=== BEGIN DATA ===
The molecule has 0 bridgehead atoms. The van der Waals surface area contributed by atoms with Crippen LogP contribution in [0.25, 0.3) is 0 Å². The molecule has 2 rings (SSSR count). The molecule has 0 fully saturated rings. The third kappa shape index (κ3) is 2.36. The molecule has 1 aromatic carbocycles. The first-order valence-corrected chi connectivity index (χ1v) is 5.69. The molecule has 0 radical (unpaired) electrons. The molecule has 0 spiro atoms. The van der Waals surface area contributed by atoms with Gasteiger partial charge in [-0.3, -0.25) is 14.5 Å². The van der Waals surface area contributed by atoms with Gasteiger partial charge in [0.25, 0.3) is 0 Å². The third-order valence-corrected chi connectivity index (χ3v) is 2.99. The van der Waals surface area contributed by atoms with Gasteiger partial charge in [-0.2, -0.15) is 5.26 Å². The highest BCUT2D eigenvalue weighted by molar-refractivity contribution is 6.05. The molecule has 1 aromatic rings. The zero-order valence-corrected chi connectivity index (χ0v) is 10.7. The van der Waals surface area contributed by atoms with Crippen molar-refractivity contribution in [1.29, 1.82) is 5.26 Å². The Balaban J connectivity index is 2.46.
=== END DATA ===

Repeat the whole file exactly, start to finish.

The molecule has 0 bridgehead atoms. The van der Waals surface area contributed by atoms with Crippen LogP contribution in [0.25, 0.3) is 0 Å². The molecule has 2 rings (SSSR count). The molecule has 0 fully saturated rings. The third kappa shape index (κ3) is 2.36. The molecule has 1 aromatic carbocycles. The first-order valence-corrected chi connectivity index (χ1v) is 5.69. The molecule has 0 radical (unpaired) electrons. The molecule has 0 spiro atoms. The van der Waals surface area contributed by atoms with Gasteiger partial charge in [-0.3, -0.25) is 14.5 Å². The van der Waals surface area contributed by atoms with Gasteiger partial charge in [0.25, 0.3) is 0 Å². The third-order valence-corrected chi connectivity index (χ3v) is 2.99. The van der Waals surface area contributed by atoms with Gasteiger partial charge in [-0.2, -0.15) is 5.26 Å². The highest BCUT2D eigenvalue weighted by molar-refractivity contribution is 6.05. The molecule has 1 aromatic rings. The zero-order valence-corrected chi connectivity index (χ0v) is 10.7. The van der Waals surface area contributed by atoms with Crippen molar-refractivity contribution in [1.29, 1.82) is 5.26 Å². The Balaban J connectivity index is 2.46.